While macro-economic concerns continue to dominate the headlines, markets are likely to remain volatile. However, we expect investors’ focus to shift over time towards the qualities of individual stocks capable of delivering growth in a challenging environment, and away from sector-driven trading.
Gary West, continental Europe fund, Liontrust
We think plenty of European managers start thinking about their portfolios from the top down and have been concerned about the macro problems. We are the opposite and while the portfolio does take knocks from what happens in the economy, on the whole, things have washed over us.
Europe does have some fairly major structural problems within the union but we have found some world-class firms operating in there regardless. Over the medium term, if we are concentrating on very good quality businesses exporting strongly to the rest of the world with a weaker euro, then we do not think that is too bad a place to be. Where we have been able to identify businesses like that they have tended to perform well in spite of the weaknesses and worries at the macro level. CargoTec, for example, is a Finnish lift company that manufactures lifts and forklifts and is heavily involved in port terminals. The management has coped well through the recession. The company took a lot of cost out and income is up 40 per cent this year. This is what we are looking for – very good value on normal earnings, well run and the ability to take costs out in the recession. Firms with these characteristics are now enjoying a strong recovery in their fortunes.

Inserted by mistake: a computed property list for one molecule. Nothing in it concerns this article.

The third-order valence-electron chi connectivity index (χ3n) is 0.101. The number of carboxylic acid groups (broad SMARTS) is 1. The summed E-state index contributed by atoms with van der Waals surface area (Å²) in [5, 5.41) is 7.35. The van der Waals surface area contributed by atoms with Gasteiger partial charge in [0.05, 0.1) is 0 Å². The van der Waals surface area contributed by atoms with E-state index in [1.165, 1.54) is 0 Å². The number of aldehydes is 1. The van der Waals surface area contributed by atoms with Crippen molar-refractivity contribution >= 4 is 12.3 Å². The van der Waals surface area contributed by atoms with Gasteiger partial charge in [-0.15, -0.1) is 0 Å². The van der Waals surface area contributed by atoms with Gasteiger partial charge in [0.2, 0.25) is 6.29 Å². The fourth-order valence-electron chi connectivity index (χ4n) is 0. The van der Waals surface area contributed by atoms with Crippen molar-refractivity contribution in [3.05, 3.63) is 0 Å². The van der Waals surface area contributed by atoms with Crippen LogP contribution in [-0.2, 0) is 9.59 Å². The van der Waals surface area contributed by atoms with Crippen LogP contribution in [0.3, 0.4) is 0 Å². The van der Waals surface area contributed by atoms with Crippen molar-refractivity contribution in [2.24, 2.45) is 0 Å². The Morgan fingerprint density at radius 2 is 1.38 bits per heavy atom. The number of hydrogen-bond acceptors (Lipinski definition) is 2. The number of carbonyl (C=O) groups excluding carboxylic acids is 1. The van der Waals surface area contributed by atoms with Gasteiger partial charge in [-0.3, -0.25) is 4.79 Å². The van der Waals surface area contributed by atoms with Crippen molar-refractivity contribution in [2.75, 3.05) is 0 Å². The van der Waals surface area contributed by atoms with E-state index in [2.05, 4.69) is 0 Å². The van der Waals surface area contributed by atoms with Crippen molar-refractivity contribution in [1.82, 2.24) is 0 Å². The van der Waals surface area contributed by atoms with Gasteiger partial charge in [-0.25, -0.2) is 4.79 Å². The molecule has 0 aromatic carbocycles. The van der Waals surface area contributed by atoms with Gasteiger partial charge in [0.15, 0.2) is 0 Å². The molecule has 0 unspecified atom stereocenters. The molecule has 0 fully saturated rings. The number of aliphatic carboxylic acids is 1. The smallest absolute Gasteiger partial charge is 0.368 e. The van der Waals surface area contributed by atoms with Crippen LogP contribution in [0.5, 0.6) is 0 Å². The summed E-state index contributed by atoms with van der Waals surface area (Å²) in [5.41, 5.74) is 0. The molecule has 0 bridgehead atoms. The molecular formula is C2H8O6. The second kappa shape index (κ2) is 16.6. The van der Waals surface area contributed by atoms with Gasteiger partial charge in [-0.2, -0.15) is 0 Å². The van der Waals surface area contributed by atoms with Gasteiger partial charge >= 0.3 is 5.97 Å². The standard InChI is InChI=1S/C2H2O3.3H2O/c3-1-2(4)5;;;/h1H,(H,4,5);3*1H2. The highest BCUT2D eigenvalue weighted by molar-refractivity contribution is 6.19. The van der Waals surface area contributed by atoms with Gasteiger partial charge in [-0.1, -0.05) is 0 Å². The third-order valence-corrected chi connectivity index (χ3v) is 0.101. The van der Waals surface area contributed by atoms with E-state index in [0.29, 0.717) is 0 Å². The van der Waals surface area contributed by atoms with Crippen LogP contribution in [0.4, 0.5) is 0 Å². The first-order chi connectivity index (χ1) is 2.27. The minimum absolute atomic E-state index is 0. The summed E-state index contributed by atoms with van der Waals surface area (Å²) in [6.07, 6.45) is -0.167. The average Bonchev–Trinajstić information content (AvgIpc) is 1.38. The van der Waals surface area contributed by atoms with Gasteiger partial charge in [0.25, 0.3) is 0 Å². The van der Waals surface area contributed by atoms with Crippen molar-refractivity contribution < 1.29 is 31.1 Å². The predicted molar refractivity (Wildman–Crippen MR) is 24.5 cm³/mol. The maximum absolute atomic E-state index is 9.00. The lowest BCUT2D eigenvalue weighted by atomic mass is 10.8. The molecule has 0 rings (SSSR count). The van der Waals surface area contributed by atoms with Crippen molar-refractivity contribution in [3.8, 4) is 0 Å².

Things will remain tough but we are in the right place. European nations will rely on China to grow and, if that is the case, there are some quality companies in Europe who will sell into Asia and the rest of the world. So from an equity perspective, with a relatively weaker euro, it is an interesting environment – as long as you have a process that will identify the right type of company that will flourish over the coming years.